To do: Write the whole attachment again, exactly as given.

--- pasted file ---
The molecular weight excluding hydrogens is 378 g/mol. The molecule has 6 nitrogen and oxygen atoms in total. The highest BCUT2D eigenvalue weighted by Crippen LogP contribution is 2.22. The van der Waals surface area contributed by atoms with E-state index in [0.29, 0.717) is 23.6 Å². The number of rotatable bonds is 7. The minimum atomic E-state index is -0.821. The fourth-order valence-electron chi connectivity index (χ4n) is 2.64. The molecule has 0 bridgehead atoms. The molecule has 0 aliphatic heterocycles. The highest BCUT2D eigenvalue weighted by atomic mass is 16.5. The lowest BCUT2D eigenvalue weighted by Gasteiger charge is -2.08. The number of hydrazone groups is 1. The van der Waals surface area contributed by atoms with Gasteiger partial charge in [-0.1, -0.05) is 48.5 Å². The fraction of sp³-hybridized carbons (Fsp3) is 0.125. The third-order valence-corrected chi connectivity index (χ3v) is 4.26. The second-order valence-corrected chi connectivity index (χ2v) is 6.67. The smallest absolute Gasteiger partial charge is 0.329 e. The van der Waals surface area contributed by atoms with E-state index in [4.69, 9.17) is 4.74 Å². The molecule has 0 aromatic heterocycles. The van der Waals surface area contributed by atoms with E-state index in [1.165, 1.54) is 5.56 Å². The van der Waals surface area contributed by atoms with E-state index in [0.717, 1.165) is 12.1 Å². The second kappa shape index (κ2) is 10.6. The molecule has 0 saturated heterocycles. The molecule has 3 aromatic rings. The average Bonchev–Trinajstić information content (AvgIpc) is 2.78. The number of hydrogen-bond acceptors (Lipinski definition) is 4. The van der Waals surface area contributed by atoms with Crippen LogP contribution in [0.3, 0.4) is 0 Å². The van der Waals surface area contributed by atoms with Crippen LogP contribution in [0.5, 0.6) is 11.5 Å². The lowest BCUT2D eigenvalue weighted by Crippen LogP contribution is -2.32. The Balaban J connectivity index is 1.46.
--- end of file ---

The molecular weight excluding hydrogens is 378 g/mol. The molecule has 6 nitrogen and oxygen atoms in total. The highest BCUT2D eigenvalue weighted by Crippen LogP contribution is 2.22. The van der Waals surface area contributed by atoms with E-state index in [0.29, 0.717) is 23.6 Å². The number of rotatable bonds is 7. The minimum atomic E-state index is -0.821. The fourth-order valence-electron chi connectivity index (χ4n) is 2.64. The molecule has 0 bridgehead atoms. The molecule has 0 aliphatic heterocycles. The highest BCUT2D eigenvalue weighted by atomic mass is 16.5. The lowest BCUT2D eigenvalue weighted by Gasteiger charge is -2.08. The number of hydrazone groups is 1. The van der Waals surface area contributed by atoms with Gasteiger partial charge in [-0.1, -0.05) is 48.5 Å². The fraction of sp³-hybridized carbons (Fsp3) is 0.125. The third-order valence-corrected chi connectivity index (χ3v) is 4.26. The second-order valence-corrected chi connectivity index (χ2v) is 6.67. The smallest absolute Gasteiger partial charge is 0.329 e. The van der Waals surface area contributed by atoms with E-state index in [4.69, 9.17) is 4.74 Å². The molecule has 0 aromatic heterocycles. The van der Waals surface area contributed by atoms with E-state index in [1.165, 1.54) is 5.56 Å². The van der Waals surface area contributed by atoms with E-state index in [0.717, 1.165) is 12.1 Å². The second kappa shape index (κ2) is 10.6. The molecule has 0 saturated heterocycles. The molecule has 3 aromatic rings. The average Bonchev–Trinajstić information content (AvgIpc) is 2.78. The number of hydrogen-bond acceptors (Lipinski definition) is 4. The van der Waals surface area contributed by atoms with Crippen LogP contribution in [0.3, 0.4) is 0 Å². The van der Waals surface area contributed by atoms with Crippen LogP contribution in [0.5, 0.6) is 11.5 Å². The lowest BCUT2D eigenvalue weighted by Crippen LogP contribution is -2.32. The Balaban J connectivity index is 1.46.